# IEEE IEC 62704-4-2020 pdf download

IEEE IEC 62704-4-2020 pdf download.Determining the peak spatial-average specific absorption rate (SAR) in the human body from wireless communication devices, 30 MHz to 6 GHz -Part 4: General requirements for using the finite element method for SAR calculations.

For FEM, a large number of different implementations exist. This document is not restricted to any particular formulations or implementations of FEM. Numerical errors depend on the particular implementation (basis functions, etc.). To the best knowledge of the working group that developed this document, there is no comprehensive methodology to quantify these errors, and the numerical solutions for generic examples converge against their physical solutions when the step sizes of the computational meshes approach zero. The verification of an FEM code according to this document is carried out by demonstrating the convergence of the numerical solution to the physically correct one for a number of relevant benchmarks, where an exact analytical solution of the physical problem is available.

For the more complex benchmarks, code verification for both FDTD and FEM relies on typical generic configurations used in SAR measurements. Exact numerical or analytical solutions are generally not available for such configurations. Reference solutions have been obtained, e.g. with alternative methods, interlaboratory comparisons, or validation against experimental results. Providing that the parameters (dielectrics, exact dimensions, etc.) of a model to be simulated are known with sufficient accuracy, the deviations of the simulation results from reference results generally depend on details of the meshed representation of the model geometry in the computational domain. The meshing parameters are usually under the control of the code or its operator. Hence, a comparison of the results of complex geometries would rather show differences between individual simulations and not between the numerical methods as such.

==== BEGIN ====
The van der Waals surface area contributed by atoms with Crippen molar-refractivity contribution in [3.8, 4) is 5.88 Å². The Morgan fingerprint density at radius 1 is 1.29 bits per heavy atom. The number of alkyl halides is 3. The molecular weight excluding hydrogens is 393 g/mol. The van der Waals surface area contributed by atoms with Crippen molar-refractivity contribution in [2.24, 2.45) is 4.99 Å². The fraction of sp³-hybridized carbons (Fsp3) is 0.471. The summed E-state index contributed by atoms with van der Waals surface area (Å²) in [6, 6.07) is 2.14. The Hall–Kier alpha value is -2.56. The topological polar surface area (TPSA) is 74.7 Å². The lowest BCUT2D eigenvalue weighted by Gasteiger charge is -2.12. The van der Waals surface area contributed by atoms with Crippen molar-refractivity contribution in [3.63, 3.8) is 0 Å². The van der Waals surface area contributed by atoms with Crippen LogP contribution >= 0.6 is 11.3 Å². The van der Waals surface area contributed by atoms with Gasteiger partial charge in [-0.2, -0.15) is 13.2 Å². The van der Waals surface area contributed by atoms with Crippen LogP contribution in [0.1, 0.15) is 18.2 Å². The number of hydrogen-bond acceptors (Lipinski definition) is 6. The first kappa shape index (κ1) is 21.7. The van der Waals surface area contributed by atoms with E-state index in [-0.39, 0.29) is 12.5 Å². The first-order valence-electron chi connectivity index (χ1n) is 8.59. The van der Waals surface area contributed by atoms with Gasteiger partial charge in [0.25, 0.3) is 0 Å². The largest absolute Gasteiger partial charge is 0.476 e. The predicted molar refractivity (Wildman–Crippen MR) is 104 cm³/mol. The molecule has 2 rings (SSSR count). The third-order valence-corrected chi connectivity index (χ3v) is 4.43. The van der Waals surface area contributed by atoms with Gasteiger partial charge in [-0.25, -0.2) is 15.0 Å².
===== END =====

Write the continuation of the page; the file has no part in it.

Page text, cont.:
8.1.2 Code performance verification

The code performance verification described in 8.2 and 8.3 provides methods to determine whether the FEM has been implemented correctly and works accurately within the constraints of its finite numerical accuracy. It further determines the quality of the open boundary conditions and specific parts of the post processing algorithms. All numerical results are compared to the analytical solutions of the respective physical problems. Subclause 8.4 specifies the test of the implementation of the psSAR averaging algorithm according to 6.2.

The results for the code verification shall be assessed as a function of the applied degrees of freedom (D0F).

NOTE 1 The number of D0F, i.e. the total number of unknowns, depends on the number of elements and the number of unknowns associated with each element (see clause 5).

NOTE 2 In general, the number of D0F can be chosen individually for each benchmark to reach the required accuracy. The benchmarks do not specify the number of D0F to apply, but may give guidance on how to choose or modify it.

8.1.3 Canonical benchmarks

The canonical benchmarks described in 8.5 assess the accuracy of a code and its applicability considering the interaction of its different modules, such as mesh generation, computational kernel, representation of sources, data extraction algorithms of the post processor, etc.

8.2 Code performance verification

8.2.1 Propagation In a rectangular waveguide

The assessment of the propagation characteristics of a code provides the means to verify the basic implementation of the FEM, such as accuracy and convergence for free space and for dielectric interfaces. Rectangular waveguides are characterized in terms of wave number and reflection coefficient for the different configurations. Convergence to the physically correct value within a specified tolerance shall be demonstrated for an increasing number (at least three) of DoF. Minimum or maximum values are not specified for the number of DoF.

a) Specification of the waveguide — The rectangular waveguide model is specified with perfectly conducting walls (Figure 1). Its widths in the x- and y-directions are 120 mm and 60 mm, respectively. All directions and dimensions correspond to the coordinate system as shown in Figure 1. The excitation is placed perpendicular to the orientation of the waveguide. The distance from the source to the fields to be recorded shall be 60 mm. The length of the waveguide should be chosen such that reactive fields that can be caused by the truncation of the computational domain do not reach the region where the fields are recorded.